February 1966 – McGeorge Bundy – Report Card On Vietnam – Past Daily Reference Room
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National Security Adviser McGeorge Bundy, giving his assessment of the then-current state of affairs in Southeast Asia and a report card on our military involvement during this episode of Meet The Press. It was broadcast on February 20, 1966.
McGeorge Bundy was appointed as National Security Advisor in the administration of President John F. Kennedy in 1961. One of Kennedy’s “wise men,” Bundy played a crucial role in all of the major foreign policy and defense decisions of the Kennedy administration.
After Kennedy’s death, Bundy stayed on to serve Lyndon Johnson. He played a central role in the decision to escalate the war in Vietnam, joining McNamara in urging the president to approve the bombing of North Vietnam opposed by Rusk. Bundy was also instrumental in the decision to send American troops into the Dominican Republic in 1965.
Although Bundy and Johnson worked well together initially, by 1966 the relationship had deteriorated. Johnson was more comfortable with Rusk, also from the South, than with the upper-class Eastern intellectuals Bundy seemed to personify. Bundy found Johnson’s style of leadership disorderly and irritating. He was offended by Texas hyperbole and the concomitant loss of credibility so essential to maintain public support of policy. When offered the presidency of the Ford Foundation in 1966, Bundy was less eager to stay in Washington than he had been in the days of the Kennedy administration and found Johnson less determined to keep him there than Kennedy had been. Bundy accepted the Ford Foundation offer in February 1966.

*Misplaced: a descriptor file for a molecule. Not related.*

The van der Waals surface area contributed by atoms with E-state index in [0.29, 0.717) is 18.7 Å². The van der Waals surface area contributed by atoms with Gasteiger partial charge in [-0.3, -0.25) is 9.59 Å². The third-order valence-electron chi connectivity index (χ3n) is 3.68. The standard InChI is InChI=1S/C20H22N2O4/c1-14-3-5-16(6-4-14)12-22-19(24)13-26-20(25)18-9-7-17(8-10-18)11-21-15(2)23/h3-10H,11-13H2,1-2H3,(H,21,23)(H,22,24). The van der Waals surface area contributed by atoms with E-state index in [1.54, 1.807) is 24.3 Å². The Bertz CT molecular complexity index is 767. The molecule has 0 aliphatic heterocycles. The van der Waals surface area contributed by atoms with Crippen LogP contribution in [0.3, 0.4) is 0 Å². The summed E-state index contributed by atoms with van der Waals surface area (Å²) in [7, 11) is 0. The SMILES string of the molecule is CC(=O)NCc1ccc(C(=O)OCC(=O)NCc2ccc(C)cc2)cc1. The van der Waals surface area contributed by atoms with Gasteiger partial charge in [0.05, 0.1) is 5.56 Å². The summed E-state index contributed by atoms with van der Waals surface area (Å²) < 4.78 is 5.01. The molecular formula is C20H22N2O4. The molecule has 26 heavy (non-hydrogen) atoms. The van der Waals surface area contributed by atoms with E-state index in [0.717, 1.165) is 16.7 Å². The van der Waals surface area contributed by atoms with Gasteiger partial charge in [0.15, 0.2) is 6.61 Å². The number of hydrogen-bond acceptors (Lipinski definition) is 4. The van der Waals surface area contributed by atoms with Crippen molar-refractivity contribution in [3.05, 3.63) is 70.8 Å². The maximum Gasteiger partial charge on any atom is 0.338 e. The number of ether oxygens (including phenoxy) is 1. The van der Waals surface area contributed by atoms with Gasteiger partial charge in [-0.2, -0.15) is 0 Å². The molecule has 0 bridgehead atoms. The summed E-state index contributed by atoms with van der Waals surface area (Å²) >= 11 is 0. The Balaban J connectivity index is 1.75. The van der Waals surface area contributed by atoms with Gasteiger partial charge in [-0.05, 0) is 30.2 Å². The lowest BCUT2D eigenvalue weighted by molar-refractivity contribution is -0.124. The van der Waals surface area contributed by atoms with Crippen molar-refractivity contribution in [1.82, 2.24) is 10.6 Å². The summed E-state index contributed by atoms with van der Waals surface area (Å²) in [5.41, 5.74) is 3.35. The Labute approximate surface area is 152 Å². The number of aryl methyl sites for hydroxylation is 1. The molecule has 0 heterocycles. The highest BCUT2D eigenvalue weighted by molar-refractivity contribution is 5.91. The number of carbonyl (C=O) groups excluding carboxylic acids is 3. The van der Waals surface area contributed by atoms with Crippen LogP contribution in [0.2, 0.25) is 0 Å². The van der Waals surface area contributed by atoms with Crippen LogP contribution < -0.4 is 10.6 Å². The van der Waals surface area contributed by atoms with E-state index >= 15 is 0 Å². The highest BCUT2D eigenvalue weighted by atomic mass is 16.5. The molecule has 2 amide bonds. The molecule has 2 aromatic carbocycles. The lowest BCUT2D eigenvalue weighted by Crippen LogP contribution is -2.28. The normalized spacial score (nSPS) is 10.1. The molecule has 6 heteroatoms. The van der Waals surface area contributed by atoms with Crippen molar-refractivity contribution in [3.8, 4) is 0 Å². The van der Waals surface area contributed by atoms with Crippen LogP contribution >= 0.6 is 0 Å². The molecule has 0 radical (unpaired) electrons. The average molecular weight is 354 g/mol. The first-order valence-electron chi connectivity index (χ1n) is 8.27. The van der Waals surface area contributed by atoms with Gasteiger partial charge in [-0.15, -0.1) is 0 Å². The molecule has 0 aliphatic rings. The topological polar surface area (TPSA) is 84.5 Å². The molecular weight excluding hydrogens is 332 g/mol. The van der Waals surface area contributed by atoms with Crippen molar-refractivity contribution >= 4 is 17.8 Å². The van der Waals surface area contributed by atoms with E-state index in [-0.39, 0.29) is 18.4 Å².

Bundy was a strong proponent of the Vietnam War during his tenure, believing it essential to contain communism. He supported escalating United States involvement, including commitment of hundreds of thousands of ground troops and the sustained bombing of North Vietnam in 1965. According to Kai Bird, Bundy and other advisors well understood the risk but proceeded with these actions largely because of domestic politics, rather than believing that the US had a realistic chance of victory in this war.
To get an idea of where the US was during the pivotal period of time, as well as gaining much hindsight as a result, here is that panel discussion from February 20, 1966 with McGeorge Bundy on Meet The Press.
In lieu of hounding: